[ X(\omega) = \begin{cases} a, & \text{ if } \omega\in\mathbb{R}\setminus\mathbb{Q}
0, & \text{ if } \omega\in\mathbb{Q} \end{cases} ]
We see that the set where [{X\neq a}] has Lebesgue measure 0. But [X] is not constant.
Stochastic Calculus
Ito calculus computations: joint density
Computing the joint density of two random processes
Let \(W_t\) denote a standard Brownian motion, in this post, we walk through the derivation of the joint density for [Z = (W_t, \int_0^tW_sds)], which reviews a few key properties of Brownian motions.
Define the random vector:
[ Z_t^{(n)} = (W_t, \sum_{j=1}^nW_{t_j}(t_jt_{j1})) ] where [t_j = jt/n], for some [j\in {1,2,\ldots, n}], and defines a partition.
[Z_t^{(n)}\rightarrow Z_t] almost surely. Since a linear combination of Gaussian random variables is still Gaussian, this means that the Ito integral [\int_0^tW_sds] is also Gaussian.
Furthermore, [Z_t^{(n)}] is jointly Gaussian for all [n], [t>0].
Therefore, it is enough to determine the mean and covariance matrix of [Z_t].
We have:

[\mathbb{E}[W_t] = 0, \text{Var}[W_t] = t] for all [t].

[\mathbb{E}[\int_0^tW_tdt] = 0] as each linear combination has mean 0.
It remains to consider:
[ \text{Var}[\int_0^tW_sds] = \mathbb{E}\bigg[ \bigg( \int_0^tW_sds \bigg)^2 \bigg] ]
[ = \mathbb{E}\bigg[ \int_0^t\int_0^tW_sW_{s’}dsds’ \bigg] = \int_0^t\int_0^t\mathbb{E}[W_sW_{s’}]dsds’ ]
[ = \int_0^t\int_0^t\min{s,s’}dsds’ = \frac{1}{3}t^3 ] here we used the fact that \(W_t\) has independent increments, thus for \(a<b\), \(\mathbb{E}[W_aW_b] = \mathbb{E}[W_a(W_a+W_bW_a)] = a + \mathbb{E}[W_b]\cdot\underbrace{\mathbb{E}[W_bW_a]}_{=0} = a\). By symmetry, it is equal to \(b\) if \(b<a\). Thus it comes to \(\min\{a,b\}\).
Finally:
[ \text{Cov}[W_t, \int_0^tW_sds] = \mathbb{E}\bigg[ W_t\int_0^{t}W_sds \bigg] ]
[ = \int_0^t\underbrace{\mathbb{E}[W_tW_s]}_{=s, \text{ since \(s<t\)}}ds = \int_0^tsds = \frac12t^2 ]
Therefore, we see that:
[ Z_t \sim \mathcal{N}\bigg( \left[ \begin{array}{c} 0
0
\end{array} \right], \left[ \begin{array}{cc} t & t^2/2
t^2/2 & t^3/3
\end{array} \right] \bigg) ]
Linear Algebra
Calculus
Parameterized matrix calculus
When one mentions matrix calculus, one typically means gradient/jacobian with respect to nonscalar inputs those types that you can play with in this Matrix Calculus calculator.
This post records useful properties when the matrix is parameterized. That is functions of the form: \(A(t):\mathbb{R}\rightarrow\mathbb{R}^{m\times n}\). Smoothness properties / welldefinedness of derivatives are always assumed.
Derivative
[ A’(t) = \left[ \begin{array}{cccc} a_{11}’(t) & a_{12}’(t) & \cdots & a_{1n}’(t)
a_{21}’(t) & a_{22}’(t) & \cdots & a_{2n}’(t)
\vdots & \cdots & \ddots & \vdots
a_{n1}’(t) & a_{n2}’(t) & \cdots & a_{nn}’(t) \end{array} \right] ]
Derivative of inverse
[ \frac{dA^{1}}{dt} = A^{1}(t)A’(t)A^{1}(t) ]
Proof:
[ I = A^{1}(t)A(t) ] then take derivatives on both sides and use product rule:
[ \mathbf{0} = \bigg[\frac{dA^{1}}{dt}\bigg]A(t) + A^{1}(t)A’(t) ] then rearrange.
Derivative of inner product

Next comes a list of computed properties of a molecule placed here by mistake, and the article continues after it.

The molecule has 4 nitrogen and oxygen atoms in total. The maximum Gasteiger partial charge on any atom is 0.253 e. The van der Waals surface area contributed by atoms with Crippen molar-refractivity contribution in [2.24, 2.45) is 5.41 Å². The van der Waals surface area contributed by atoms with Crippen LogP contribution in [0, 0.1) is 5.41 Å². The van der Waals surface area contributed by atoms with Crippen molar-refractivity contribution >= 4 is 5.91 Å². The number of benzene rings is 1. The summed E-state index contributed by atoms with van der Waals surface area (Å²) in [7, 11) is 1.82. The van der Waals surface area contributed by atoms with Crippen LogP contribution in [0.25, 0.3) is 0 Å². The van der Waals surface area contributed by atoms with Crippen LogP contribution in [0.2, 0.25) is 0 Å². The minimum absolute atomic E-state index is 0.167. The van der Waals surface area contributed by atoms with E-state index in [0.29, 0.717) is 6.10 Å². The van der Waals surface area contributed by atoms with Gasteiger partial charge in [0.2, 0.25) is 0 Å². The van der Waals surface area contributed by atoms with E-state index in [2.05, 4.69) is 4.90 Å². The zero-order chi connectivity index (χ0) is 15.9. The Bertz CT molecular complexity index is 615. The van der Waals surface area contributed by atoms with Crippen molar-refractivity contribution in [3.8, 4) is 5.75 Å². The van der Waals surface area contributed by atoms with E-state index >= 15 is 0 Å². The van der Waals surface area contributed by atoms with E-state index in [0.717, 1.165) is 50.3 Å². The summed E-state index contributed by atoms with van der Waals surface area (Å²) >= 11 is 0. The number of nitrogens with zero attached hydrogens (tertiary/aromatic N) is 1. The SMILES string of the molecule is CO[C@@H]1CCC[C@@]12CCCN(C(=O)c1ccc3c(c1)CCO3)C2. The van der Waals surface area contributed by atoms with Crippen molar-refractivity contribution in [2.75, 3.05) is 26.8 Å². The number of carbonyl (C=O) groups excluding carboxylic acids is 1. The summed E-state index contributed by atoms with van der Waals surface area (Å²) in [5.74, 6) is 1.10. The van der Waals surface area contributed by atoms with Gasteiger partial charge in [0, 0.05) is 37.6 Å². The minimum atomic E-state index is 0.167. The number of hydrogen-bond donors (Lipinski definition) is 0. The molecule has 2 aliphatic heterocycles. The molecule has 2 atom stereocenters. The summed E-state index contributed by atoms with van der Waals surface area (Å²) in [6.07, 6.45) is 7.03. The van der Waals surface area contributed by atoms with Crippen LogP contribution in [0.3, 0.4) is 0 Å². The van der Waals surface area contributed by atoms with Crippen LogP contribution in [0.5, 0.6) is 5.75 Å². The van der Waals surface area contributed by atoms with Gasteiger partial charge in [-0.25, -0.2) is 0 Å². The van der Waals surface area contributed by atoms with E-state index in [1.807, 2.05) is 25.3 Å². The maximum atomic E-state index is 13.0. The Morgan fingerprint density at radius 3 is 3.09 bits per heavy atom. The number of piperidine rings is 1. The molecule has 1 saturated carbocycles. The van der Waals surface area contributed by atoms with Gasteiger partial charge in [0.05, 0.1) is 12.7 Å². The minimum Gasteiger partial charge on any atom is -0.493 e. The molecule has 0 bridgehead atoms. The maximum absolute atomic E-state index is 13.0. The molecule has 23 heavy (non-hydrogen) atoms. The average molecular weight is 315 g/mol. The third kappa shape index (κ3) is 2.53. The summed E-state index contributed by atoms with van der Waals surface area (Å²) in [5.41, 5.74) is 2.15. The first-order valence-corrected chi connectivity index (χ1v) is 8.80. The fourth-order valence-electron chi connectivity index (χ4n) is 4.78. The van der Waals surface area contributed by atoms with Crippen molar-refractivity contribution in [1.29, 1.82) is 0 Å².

Let \(\mathbf{v}(t),\mathbf{w}(t)\) be vectors parameterized by \(t\), then product rule gives:
[ \frac{d}{dt}[\mathbf{v}^T(t)\mathbf{w}(t)] = \bigg[\frac{d\mathbf{v}}{dt}\bigg]^T\mathbf{w}(t) + [\mathbf{v}(t)]^T\bigg[\frac{d\mathbf{w}}{dt}\bigg] ]
Derivative of logdeterminant
[ \frac{d\log\det A(t)}{dt} = \text{tr}(A^{1}(t)A’(t)) ]
Derivative of inversetransposetimesinverse
[ \frac{d}{dt}[A^{T}A^{1}] = \frac{d(A^{1})^T}{dt}A^{1}+(A^{1})^T\frac{dA^{1}}{dt} ]
[ = \bigg( \frac{dA^{1}}{dt} \bigg)^TA^{1} + (A^{1})^T\frac{dA^{1}}{dt} ]
Using the previous formula for matrix inverse:
[ = A^{T}\frac{dA}{dt}A^{T}A^{1}  A^{T}A^{1}\frac{dA}{dt}A^{1} ]
Calculus
Calculating the Gaussian integral
How to compute the integral of [\exp(x^2)] from [0] to [\infty]?
The function \(\exp(x^2)\) is an example of a function without an elementary antiderivative. But since \(\exp(x^2)\) rapidly decreases at positive or negative infinities, we should expect to compute some finite number.
Let \(I = \int_0^{\infty}e^{x^2}dx\), then: [ I^2 = \bigg(\int_0^{\infty}e^{x^2}dx\bigg)^2 = \bigg(\int_0^{\infty}e^{x^2}dx\bigg)\bigg(\int_0^{\infty}e^{y^2}dy\bigg) ] the second equality is just renaming the dummy variable.
Then:
[ = \int_0^{\infty}e^{(x^2+y^2)}dxdy ]
Now we use polar coordinates, [r = \sqrt{x^2+y^2}], [x=r\cos\theta], [y=r\sin\theta]. After substitution, and [dxdy = rdrd\theta] (the angle runs from \(0\) to \(\pi/2\) since \((x,y)\) covers that he first quadrant).
We have: [ = \int_0^{\pi/2}\int_0^{\infty}e^{r^2}rdrd\theta ]
which (inner) is a 1dimensional integral. The function [re^{r^2}] does not depend on [\theta], we can replace the outer integral with a constant [\pi/2]. To integrate [re^{r^2}], let \(u = r^2\), then [\frac12du = rdr].
Finally we have: [ = \frac{\pi}{4}\cdot\int_0^{\infty}e^{u}du = \frac{\pi}{4}\cdot \underbrace{\bigg(0 + 1 \bigg)}{\lim{u\rightarrow\infty}(e^{u})  (e^{0})} = \frac{\pi}{4} ]
Since [I^2 = \frac{\pi}{4}], the original integral is [\sqrt{\pi}/2].
Integrating [\min(x, y)]
This set of posts are written to record interesting integral problems. That is, problems that contain some tricks or geometrical argument. The integrals are often in the Lebesgue sense. In this post, we integrate:
[ I(z) = \int_0^{z}\int_0^z\min(x,y)dxdy ] the domain \(\\{0\le x\le z, 0\le y\le z\\}\) is separated by the set \(\\{y=x\\}\). The subset below the straight line \(y=x\) means \(y\le x\), and being above the straight line means \(y\ge x\). Then we have:
[ I(z) = \int_{{y\le x, x\in [0,z]}}\min(x,y)dydx + \int_{{y\ge x, y\in [0,z]}}dydx = 2\int_{{y\le x, x\in [0,z]}}\min(x,y)dydx ] the last equality is by symmetry (if we rename \(x,y\)). Then:
[ = 2\int_{0}^zydydx = 2z ]